Biden-Endorsed Bipartisan Infrastructure Deal Faces Skepticism
The $973 billion bipartisan plan that would overhaul the United States transportation, water, and broadband infrastructure faces harsh criticism from key Democrat figures due to its funding plan.
United States President Joe Biden endorsed a $973 trillion bipartisan infrastructure deal in June, causing skepticism to rise among key Democrats due to their concern about the plans to pay for the massive deal.
Two major financing mechanisms were put on the table: repurposing unspent funds for unemployment benefits and state assistance. A group of Democrat senators opposed the mechanisms, as they were saying that higher corporate tax rates should be the primary source of revenue.
Leading the group of senators is the Democrat, Oregon Senator Ron Wyden, who will present a financing plan based on $1 trillion collected from major corporations, in addition to $300 billion he intends to obtain from taxing unrealized capital gains.
Wyden sees that corporations, which enjoyed tax cuts in 2017 under former President Trump, will benefit greatly from new infrastructure investment, so they should bear much of the cost.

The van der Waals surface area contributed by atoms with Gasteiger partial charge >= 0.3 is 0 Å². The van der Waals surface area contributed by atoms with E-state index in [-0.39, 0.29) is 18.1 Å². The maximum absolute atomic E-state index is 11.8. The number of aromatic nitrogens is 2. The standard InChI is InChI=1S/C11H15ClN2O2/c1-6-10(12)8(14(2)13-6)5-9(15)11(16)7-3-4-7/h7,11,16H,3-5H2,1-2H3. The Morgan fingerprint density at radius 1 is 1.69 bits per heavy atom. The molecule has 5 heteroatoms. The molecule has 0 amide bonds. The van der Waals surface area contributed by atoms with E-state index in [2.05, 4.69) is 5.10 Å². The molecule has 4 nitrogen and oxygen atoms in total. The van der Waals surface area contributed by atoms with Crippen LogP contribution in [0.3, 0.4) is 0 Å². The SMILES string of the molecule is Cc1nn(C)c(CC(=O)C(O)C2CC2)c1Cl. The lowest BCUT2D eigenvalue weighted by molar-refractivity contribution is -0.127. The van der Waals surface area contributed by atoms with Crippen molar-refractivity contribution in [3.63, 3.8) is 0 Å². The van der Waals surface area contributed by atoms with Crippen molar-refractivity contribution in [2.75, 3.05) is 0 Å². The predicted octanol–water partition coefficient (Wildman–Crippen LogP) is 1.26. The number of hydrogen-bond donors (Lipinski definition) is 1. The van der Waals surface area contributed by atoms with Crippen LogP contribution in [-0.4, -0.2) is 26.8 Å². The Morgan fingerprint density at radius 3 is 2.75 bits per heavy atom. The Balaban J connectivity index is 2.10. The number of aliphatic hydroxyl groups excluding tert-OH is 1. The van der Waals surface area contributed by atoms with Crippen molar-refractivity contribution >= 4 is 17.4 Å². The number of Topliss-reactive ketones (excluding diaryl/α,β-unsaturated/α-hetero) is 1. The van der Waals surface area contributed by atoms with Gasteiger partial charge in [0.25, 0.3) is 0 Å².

The proposal calls for raising money in a variety of other ways that allow corporations to keep the tax cuts they are enjoying. The most controversial plans among Democrats are those that aim to redirect unused unemployment insurance funds and repurpose $125 billion in unused COVID-19 relief previously designated for local governments.
Party leaders promised to tie the bipartisan deal to a larger package that would raise taxes on major companies and America's wealthiest. The measure that is mostly proposed and backed by the Democrats would need to pass under the budget reconciliation process to avoid a GOP filibuster (a procedure where one or more members of congress debate over a proposed piece of legislation so as to delay or entirely prevent a decision being made on the proposal) in the Senate.
The Chairman of the Senate Budget Committee, Bernie Sanders, said last month he would not vote for the bipartisan framework because of the lack of "progressive" revenue sources.
Sanders added, "The bottom line is there are needs facing this country. Now is the time to address those needs and it has to be paid for in a progressive way given the fact that we have massive income and wealth inequality in America."
Senate Minority Leader Mitch McConnell said Republicans want to see a Congressional Budget Office analysis of the revenue raisers “to see whether the proposal is credibly paid for."